Amphilochus I of Argos


In Greek mythology, Amphilochus (Ancient Greek: Ἀμφίλοχος Amphílokhos) was an Argive hero and one of the Epigoni.


Amphilochus was the son of Amphiaraus and Eriphyle and the younger brother of Alcmaeon.


Eriphyle, bribed by Polynices with the necklace of the goddess Harmonia, persuaded her husband Amphiaraus to join the expedition of the Seven against Thebes. Amphiaraus, knowing that he would die in the battle, reluctantly agreed to go but asked his two sons to avenge his foreseen death. At Thebes, Amphiaraus ended up in combat with Periclymenus, a demigod son of Poseidon. He attempted to flee but the god Zeus threw a bolt of lightning which opened the earth beneath him, swallowing the Argive and his chariot. Amphilochus's brother Alcmaeon then slew his mother and exiled himself from the kingdom.

As king of Argos, Amphilochus was sometimes named among Helen's suitors.[1][2]

After the Trojan War, he was generally said to have abandoned his former realm and to have eventually settled the territory along the Ambracian Gulf which became known as Amphilochia in his honor. Its capital was a second Argos, which is distinguished as the Amphilochian Argos.[3] (Others credit this settlement to his nephew.)[4] In fact, the area seems to have been a non-Greek settlement that was later Hellenized by its Ambraciot neighbors (reference required).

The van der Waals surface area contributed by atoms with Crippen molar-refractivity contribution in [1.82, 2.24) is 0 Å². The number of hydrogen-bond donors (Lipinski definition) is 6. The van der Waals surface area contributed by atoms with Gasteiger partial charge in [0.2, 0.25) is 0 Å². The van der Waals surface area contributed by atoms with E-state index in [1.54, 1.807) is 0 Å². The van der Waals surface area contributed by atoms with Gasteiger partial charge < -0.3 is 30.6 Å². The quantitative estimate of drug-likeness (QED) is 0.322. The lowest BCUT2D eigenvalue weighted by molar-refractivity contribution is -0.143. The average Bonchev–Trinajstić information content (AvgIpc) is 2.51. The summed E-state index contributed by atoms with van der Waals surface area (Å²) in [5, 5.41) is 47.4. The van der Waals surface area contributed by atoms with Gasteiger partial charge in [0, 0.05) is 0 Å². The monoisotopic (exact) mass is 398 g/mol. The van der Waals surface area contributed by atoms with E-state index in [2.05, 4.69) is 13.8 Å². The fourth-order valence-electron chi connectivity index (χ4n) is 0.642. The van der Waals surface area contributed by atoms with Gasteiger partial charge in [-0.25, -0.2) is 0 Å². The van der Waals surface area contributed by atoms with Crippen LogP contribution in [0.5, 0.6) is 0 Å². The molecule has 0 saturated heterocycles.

Like his father before him, Amphilochus had a reputation as a seer and was also credited with founding several oracles. The most important was at Mallus in Cilicia,[5] although this also seems to have been a pre-Greek settlement. Another was the oracle of Apollo at Colophon in Lydia, which Amphilochus was said to have founded with his half-brother Mopsus, the son of Amphiaraus and Manto. Herodotus also credited Amphilochus with the establishment of Posideium on Syria's Cilician border.[6]

Amphilochus was variously said to have been killed by Apollo or to have simultaneously killed and been killed by his half-brother Mopsus. Either story was also sometimes ascribed to his nephew instead.[4]


  1. ^ Gantz, p. 566.
  2. ^ Apollodorus, 3.10.8
  3. ^ Thucydides, 2.68.
  4. ^ a b Apollodorus, 3.10.8
  5. ^ Arrian, Anabasis, 2.5.9.
  6. ^ Herodotus, The Histories 3.91.7


  • Apollodorus, The Library with an English Translation by Sir James George Frazer, F.B.A., F.R.S. in 2 Volumes, Cambridge, MA, Harvard University Press; London, William Heinemann Ltd. 1921. ISBN 0-674-99135-4. Online version at the Perseus Digital Library. Greek text available from the same website.
  • Gantz, Timothy, Early Greek Myth: A Guide to Literary and Artistic Sources, Johns Hopkins University Press, 1996, Two volumes: ISBN 978-0-8018-5360-9 (Vol. 1), ISBN 978-0-8018-5362-3 (Vol. 2).
  • Herodotus, The Histories with an English translation by A. D. Godley. Cambridge. Harvard University Press. 1920. Online version at the Topos Text Project. Greek text available at Perseus Digital Library.

 This article incorporates text from a publication now in the public domainSmith, William, ed. (1870). "Amphilochus". Dictionary of Greek and Roman Biography and Mythology.